Consumer Sentiment Fell 11.8% in March
Ann Arbor, MI, March 27, 2020-Consumer sentiment fell 11.8% in March to 89.1, according to final results from the University of Michigan Survey of Consumers.
This represents a 9.5% decline year over year.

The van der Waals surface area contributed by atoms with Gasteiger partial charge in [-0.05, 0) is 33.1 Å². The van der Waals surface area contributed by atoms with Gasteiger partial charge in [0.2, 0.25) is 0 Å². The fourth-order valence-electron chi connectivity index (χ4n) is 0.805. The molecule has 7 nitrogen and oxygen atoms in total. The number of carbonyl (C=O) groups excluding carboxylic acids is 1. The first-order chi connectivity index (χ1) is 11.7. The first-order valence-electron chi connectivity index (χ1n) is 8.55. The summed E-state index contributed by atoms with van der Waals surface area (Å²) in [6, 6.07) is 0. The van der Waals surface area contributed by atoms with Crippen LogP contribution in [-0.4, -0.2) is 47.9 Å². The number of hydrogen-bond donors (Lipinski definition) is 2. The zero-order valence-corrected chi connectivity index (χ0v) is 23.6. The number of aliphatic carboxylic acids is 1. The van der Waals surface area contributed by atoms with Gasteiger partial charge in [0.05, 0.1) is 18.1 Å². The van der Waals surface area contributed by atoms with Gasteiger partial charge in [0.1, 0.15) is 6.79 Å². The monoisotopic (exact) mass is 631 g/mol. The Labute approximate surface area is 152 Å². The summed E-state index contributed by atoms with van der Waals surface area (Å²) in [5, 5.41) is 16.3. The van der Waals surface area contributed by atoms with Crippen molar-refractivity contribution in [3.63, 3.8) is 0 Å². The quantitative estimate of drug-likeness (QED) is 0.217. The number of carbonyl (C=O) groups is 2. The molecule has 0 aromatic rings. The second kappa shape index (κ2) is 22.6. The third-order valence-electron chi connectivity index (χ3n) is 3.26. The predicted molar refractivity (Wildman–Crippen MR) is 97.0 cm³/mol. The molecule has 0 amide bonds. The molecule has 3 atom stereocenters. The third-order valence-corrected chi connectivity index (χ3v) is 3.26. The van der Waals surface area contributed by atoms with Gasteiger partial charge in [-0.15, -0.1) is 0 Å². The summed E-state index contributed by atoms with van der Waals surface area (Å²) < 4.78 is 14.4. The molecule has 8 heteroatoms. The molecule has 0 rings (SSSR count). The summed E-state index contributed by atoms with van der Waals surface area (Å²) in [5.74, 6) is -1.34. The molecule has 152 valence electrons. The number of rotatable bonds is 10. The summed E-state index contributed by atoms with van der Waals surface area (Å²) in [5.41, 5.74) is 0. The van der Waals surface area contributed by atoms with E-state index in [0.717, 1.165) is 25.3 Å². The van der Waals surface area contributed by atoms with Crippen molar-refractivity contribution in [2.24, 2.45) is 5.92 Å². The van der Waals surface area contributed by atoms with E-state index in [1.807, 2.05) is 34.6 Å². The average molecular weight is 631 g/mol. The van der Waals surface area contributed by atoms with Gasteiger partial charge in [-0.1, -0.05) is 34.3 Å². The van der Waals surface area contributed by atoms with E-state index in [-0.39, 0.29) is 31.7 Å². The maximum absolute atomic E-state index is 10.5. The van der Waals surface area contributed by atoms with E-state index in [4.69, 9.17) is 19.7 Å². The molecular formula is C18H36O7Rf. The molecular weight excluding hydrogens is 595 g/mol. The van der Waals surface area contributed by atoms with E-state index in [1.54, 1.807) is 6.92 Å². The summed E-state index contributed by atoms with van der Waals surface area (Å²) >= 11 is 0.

“Consumer sentiment dropped 11.9 Index-points in March, the fourth largest one-month decline in nearly a half century,” says Survey of Consumers chief economist Richard Curtin. “The steepest monthly decline was barely larger at -12.7 Index-points in response to the deepening recession in October 2008, and there were two declines of 12.2 points in response to the 1980 recession and Hurricane Katrina in September 2005. The 1980 and 2008 collapses in consumer confidence sparked long and deep recessions. The Katrina decline was reversed within three months, and some observers compared that ‘V’ shaped economic episode to the expected impact of the coronavirus. What didn't show a ‘V’ shape response was the recovery of New Orleans, a closer comparison to today's national economy. A more comparable prior decline occurred in August 1990, when the Sentiment Index fell by 11.8 points due to the invasion of Kuwait, and subsequently recorded an all-time record gain of 17.3 points in March 1991. Those two outsized changes in the Sentiment Index defined the start and end of the 1990-91 recession. Just as in the 1990-91 episode, the Sentiment Index can be expected to decline in the months ahead. The featured chart above shows the seven-day moving average of the Sentiment Index over the past two months. Following trendless variations in February, the Index posted sharp declines in March. If the Consumer Sentiment Index were to stabilize at its most recent seven-day average, it would imply an additional decline of nearly 18.2 Index-points in April, which would amount to a record setting two-month decline of 30.1 points. Stabilizing confidence at its month's end level will be difficult given surging unemployment and falling household incomes. The extent of additional declines in April will depend on the success in curtailing the spread of the virus and how quickly households receive funds to relieve their financial hardships. Mitigating the negative impacts on health and finances may curb rising pessimism, but it will not produce optimism. There is no silver bullet that could end the pandemic as suddenly as the military victory that ended the Gulf war. To avoid an extended recession, economic policies must quickly adapt to a new era that will reorder the spending and saving priorities of consumers as well as the relative roles of the public and private sectors in the U.S. economy.”